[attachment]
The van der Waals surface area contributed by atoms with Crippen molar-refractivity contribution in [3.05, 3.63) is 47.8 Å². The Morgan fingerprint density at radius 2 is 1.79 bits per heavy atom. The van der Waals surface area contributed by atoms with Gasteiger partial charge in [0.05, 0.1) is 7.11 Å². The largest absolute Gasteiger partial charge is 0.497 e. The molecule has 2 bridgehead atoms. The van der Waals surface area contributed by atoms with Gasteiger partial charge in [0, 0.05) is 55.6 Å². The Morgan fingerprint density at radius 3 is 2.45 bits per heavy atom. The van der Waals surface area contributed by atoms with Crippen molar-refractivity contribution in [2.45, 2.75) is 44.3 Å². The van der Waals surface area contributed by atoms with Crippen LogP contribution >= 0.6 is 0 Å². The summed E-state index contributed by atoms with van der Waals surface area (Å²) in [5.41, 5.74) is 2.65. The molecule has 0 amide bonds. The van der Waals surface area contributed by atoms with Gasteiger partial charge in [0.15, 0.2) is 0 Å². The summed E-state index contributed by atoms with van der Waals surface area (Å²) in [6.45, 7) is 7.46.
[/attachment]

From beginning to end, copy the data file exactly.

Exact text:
The van der Waals surface area contributed by atoms with Crippen molar-refractivity contribution in [3.05, 3.63) is 47.8 Å². The Morgan fingerprint density at radius 2 is 1.79 bits per heavy atom. The van der Waals surface area contributed by atoms with Gasteiger partial charge in [0.05, 0.1) is 7.11 Å². The largest absolute Gasteiger partial charge is 0.497 e. The molecule has 2 bridgehead atoms. The van der Waals surface area contributed by atoms with Gasteiger partial charge in [0, 0.05) is 55.6 Å². The Morgan fingerprint density at radius 3 is 2.45 bits per heavy atom. The van der Waals surface area contributed by atoms with Crippen molar-refractivity contribution in [2.45, 2.75) is 44.3 Å². The van der Waals surface area contributed by atoms with Crippen LogP contribution >= 0.6 is 0 Å². The summed E-state index contributed by atoms with van der Waals surface area (Å²) in [5.41, 5.74) is 2.65. The molecule has 0 amide bonds. The van der Waals surface area contributed by atoms with Gasteiger partial charge in [0.15, 0.2) is 0 Å². The summed E-state index contributed by atoms with van der Waals surface area (Å²) in [6.45, 7) is 7.46.